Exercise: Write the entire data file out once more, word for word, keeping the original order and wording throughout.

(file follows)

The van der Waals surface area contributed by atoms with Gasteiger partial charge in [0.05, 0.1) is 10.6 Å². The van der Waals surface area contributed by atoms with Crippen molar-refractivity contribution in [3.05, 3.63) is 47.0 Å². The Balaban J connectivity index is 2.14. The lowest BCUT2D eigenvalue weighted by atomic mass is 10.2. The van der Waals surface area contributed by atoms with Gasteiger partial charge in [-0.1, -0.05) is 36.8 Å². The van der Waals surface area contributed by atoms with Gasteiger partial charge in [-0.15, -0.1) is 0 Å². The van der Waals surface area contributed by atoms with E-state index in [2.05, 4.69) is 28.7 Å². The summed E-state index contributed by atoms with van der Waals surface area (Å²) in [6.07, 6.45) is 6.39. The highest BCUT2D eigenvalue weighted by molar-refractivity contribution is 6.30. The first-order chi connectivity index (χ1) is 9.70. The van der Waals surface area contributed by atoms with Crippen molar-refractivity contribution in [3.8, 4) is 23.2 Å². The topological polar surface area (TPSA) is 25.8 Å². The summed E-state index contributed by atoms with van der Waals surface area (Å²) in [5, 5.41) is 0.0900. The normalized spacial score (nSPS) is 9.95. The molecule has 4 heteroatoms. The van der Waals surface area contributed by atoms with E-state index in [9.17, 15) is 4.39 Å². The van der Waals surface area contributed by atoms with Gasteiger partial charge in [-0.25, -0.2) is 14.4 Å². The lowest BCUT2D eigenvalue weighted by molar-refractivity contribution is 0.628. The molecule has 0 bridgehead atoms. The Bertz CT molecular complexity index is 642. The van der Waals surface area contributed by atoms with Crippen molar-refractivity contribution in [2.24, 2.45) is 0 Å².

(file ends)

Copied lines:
The van der Waals surface area contributed by atoms with Gasteiger partial charge in [0.05, 0.1) is 10.6 Å². The van der Waals surface area contributed by atoms with Crippen molar-refractivity contribution in [3.05, 3.63) is 47.0 Å². The Balaban J connectivity index is 2.14. The lowest BCUT2D eigenvalue weighted by atomic mass is 10.2. The van der Waals surface area contributed by atoms with Gasteiger partial charge in [-0.1, -0.05) is 36.8 Å². The van der Waals surface area contributed by atoms with Gasteiger partial charge in [-0.15, -0.1) is 0 Å². The van der Waals surface area contributed by atoms with E-state index in [2.05, 4.69) is 28.7 Å². The summed E-state index contributed by atoms with van der Waals surface area (Å²) in [6.07, 6.45) is 6.39. The highest BCUT2D eigenvalue weighted by molar-refractivity contribution is 6.30. The first-order chi connectivity index (χ1) is 9.70. The van der Waals surface area contributed by atoms with Crippen molar-refractivity contribution in [3.8, 4) is 23.2 Å². The topological polar surface area (TPSA) is 25.8 Å². The summed E-state index contributed by atoms with van der Waals surface area (Å²) in [5, 5.41) is 0.0900. The normalized spacial score (nSPS) is 9.95. The molecule has 4 heteroatoms. The van der Waals surface area contributed by atoms with E-state index in [9.17, 15) is 4.39 Å². The van der Waals surface area contributed by atoms with Gasteiger partial charge in [-0.25, -0.2) is 14.4 Å². The lowest BCUT2D eigenvalue weighted by molar-refractivity contribution is 0.628. The molecule has 0 bridgehead atoms. The Bertz CT molecular complexity index is 642. The van der Waals surface area contributed by atoms with Crippen molar-refractivity contribution in [2.24, 2.45) is 0 Å².